Glenn Pinkerton / Las Vegas News Bureau
Tuesday, Jan. 10, 2017 | 2 a.m.
Pixels and progress demand your eyes and ears each moment on the show floor at CES, where a hailstorm of brighter, faster and smarter sweeps across your skin at a blinding pace.
Taking in what just hit you requires stepping out of the digital bacchanalia and contemplating how both CES and technology continue to advance 50 years into the lifespan of the event.
Most of the 170,000 CES attendees left town and ceded control of your evening commute back to you after the four-day megashow concluded Sunday afternoon, but they left quite a few notable impressions:
Car and (no) driver
Even George Jetson drove his own space car from the Skypad Apartments every day in a far-away future. In 2017, driving your own vehicle moves amazingly closer to becoming a bygone daily activity.
They drive among us already. Autonomous cars moved from curiosity to certainty in the past year, and self-driving concepts from major carmakers dominated the North Hall of the Las Vegas Convention Center. Waymo, the Google self-driving project, self-drove more than 2 million miles in the past seven years.
Within the next five years, Ford, BMW, Audi are joined by tech companies in plans to have Level 5, or fully autonomous, vehicles ready for the road. Government regulators and unclear, uneven safety testing could slow that delivery indefinitely, though, as could public skepticism. A clear consensus emerged in panel discussions and informal conversations among those involved in the development and testing of autonomous vehicles: People need more time to warm to the thought of looking out the driver’s side window on the freeway and not seeing a person operating the car next to them.
Amazon’s Alexa voice assistant gently steps us toward a robot-assisted future in which we trade control for convenience, but the concept of a smart home extends well beyond the novelty of simply using your voice to order dog food or dial up the latest Arcade Fire album.
The home of the future — at least the one companies want consumers to adopt — can unlock the front door, turn on the lights, lower the shades, and check the fridge to see what you need using only your voice. Voice command, in fact, continues to push the traditional graphic interface of yesteryear — you know, the '80s — for control within the smart-home market.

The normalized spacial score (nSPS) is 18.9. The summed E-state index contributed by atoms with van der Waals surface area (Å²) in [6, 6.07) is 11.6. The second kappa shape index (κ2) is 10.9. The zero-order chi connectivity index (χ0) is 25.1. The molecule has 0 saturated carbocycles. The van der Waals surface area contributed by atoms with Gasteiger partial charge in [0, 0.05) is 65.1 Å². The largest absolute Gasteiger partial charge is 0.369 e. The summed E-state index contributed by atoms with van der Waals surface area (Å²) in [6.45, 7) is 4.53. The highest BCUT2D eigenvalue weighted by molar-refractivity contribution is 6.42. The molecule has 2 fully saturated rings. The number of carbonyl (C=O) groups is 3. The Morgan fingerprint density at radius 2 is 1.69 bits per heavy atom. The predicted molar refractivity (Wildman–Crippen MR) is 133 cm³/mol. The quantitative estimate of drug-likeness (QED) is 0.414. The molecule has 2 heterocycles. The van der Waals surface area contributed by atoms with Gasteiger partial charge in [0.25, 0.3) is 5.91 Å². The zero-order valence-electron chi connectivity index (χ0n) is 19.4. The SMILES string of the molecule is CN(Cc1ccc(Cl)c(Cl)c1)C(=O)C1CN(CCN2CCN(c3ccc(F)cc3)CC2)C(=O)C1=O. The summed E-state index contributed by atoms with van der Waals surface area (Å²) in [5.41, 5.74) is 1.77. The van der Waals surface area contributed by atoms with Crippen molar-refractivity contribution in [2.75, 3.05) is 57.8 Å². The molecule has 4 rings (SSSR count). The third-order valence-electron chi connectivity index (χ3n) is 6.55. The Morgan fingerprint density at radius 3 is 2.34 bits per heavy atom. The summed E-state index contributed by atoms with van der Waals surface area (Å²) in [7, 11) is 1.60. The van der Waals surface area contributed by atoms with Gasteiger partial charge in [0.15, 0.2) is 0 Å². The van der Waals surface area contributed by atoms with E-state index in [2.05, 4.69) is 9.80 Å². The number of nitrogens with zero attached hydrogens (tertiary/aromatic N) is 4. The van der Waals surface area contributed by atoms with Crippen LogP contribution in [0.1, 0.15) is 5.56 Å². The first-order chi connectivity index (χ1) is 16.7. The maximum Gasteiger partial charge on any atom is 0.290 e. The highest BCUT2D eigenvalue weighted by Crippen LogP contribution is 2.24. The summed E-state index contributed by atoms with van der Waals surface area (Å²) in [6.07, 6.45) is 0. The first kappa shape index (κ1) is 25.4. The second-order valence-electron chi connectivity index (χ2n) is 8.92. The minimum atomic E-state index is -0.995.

Nearly 3 million home robots like Amazon’s Echo were sold in 2016, and that figure could increase to 5 million by 2020, according to estimates from the Consumer Technology Association.
Not all the innovation requires a computer chip to become smarter. Samsung tackled laundry day with its FlexWash and FlexDry machines, both of which feature two ways to complete the household’s most mundane task more efficiently. Both appliances feature a more traditional front-loader, as well as a smaller unit on the top to handle both a smaller delicate wash and corresponding dry.
The revolution will be televised
And it will be in either HDR10 or Dolby Vision, on an OLED or QLED unit with 4K or even 8K resolution, on a set as thin as two keys, the kind of TV that created a human traffic jam of slack-jawed gawking at the mini-showrooms of Sony, LG and Samsung.
Oh, you still don’t know the difference between 720p and 1080p? Welcome to CES, where the industry moved on to what you never knew you needed while you read Amazon reviews of that thing you had to have, as soon as you understood how it worked.
What’s clear, beside the picture on every one of the monster TVs, is that the incremental improvements rolled out in the past few years boggle the eyes but present a shift far less amazing than the leap from tube TV to HDTV. Industry officials continue to wrangle over HDR10 or Dolby Vision as the format of the future, but either will look a great deal better than a Simon & Simon rerun on Grandma’s old four-legged cabinet TV.
The cost of top-flight tech continues to soar. Dell rolled out an 8K monitor with a $5,000 price tag at CES and larger-sized TVs of the same resolution moving well up the price curve. Conversely, 4K panels once priced for kings and tycoons slip toward affordability, with some tagged around $2,000.